How could I get children reading as Gaeilge for pleasure?

Laureate na nÓg Áine Ní Ghlinn on An Bosca Leabharlainne and Give Leabhar Gaeilge

Being appointed Laureate na nÓg/Children’s Literature Laureate in 2020 was – and still is – an incredible honour. It is also an incredible opportunity. As laureate, I could choose a project I felt passionate about, a project that would be delivered by myself and a team from Children’s Books Ireland (CBI).

The project I chose was an ambitious one – but one that could be carried out, at least in part, during lockdown.

Previous children’s literature laureates travelled the length and breadth of Ireland to deliver projects involving story, poetry and illustration.

In May 2020 it was clear that the early stages of my project would have to be delivered via Zoom from my box-room office and the home offices of all the team. Unlike Judith Kerr’s The Tiger Who Came to Tea, I was destined to be the laureate who stayed at home!


As the first Laureate na nÓg to write exclusively in Irish, I wanted to lift the invisibility cloak from Irish-language literature for children. I wanted to create an opportunity for children to see reading as Gaeilge as fun and not just homework. This sounds all very well in theory. There are wonderful leabhair Ghaeilge out there for young readers. However, apart from designated Siopaí Leabhar Gaeilge, they often go unseen – sometimes hidden away on a low shelf, sometimes not there at all. It can be a vicious circle, of course. It’s a relatively small market and shelf space is costly. So how could I make these books visible? How could I get children reading as Gaeilge for pleasure?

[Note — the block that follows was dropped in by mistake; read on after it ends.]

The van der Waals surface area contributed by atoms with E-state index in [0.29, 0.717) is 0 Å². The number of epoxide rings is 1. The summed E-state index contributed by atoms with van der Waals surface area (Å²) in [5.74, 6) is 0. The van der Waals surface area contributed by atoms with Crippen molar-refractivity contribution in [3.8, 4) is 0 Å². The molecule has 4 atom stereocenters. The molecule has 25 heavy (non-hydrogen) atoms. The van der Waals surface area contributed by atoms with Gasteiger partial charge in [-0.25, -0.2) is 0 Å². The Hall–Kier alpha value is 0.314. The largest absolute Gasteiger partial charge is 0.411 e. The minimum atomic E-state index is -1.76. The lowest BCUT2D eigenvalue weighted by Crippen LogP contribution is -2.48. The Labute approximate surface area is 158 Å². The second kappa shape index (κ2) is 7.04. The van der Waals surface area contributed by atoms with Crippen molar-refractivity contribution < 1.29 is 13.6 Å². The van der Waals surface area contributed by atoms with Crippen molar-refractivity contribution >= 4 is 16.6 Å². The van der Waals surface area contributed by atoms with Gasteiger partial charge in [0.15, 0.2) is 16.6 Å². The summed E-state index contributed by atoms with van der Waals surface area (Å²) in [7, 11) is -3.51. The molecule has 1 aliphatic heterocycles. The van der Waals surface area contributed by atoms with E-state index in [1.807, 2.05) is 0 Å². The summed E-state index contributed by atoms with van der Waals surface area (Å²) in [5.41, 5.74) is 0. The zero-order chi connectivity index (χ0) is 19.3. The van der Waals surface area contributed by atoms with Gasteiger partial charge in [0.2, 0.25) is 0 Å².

Firstly, I wanted to find a way to gift Irish language books to children, to create the opportunity for them to see and explore the range of books available. This dream gradually grew legs, arms and a body and turned into a colossal project: An Bosca Leabharlainne, an Irish-language starter library for primary schools, a box of high-quality picture books, stories, novels to be read for fun.

I spent the first part of lockdown reading and re-reading every book available as Gaeilge for children. What's not to like about that?

With incredible hard work on the part of the CBI team, the laureate project manager and massive financial (and other) support from the Arts Council and Foras na Gaeilge, the dream has become a reality. At a cost of more than €440,000, 2,200 Boscaí Leabharlainne (containing 55,000 carefully chosen books) are on the road. Some have already arrived. The rest are on the way.

Enjoyable task

It was a huge undertaking, but from my point of view, a most enjoyable one. I spent the first part of lockdown reading and re-reading every book available as Gaeilge for children. What’s not to like about that?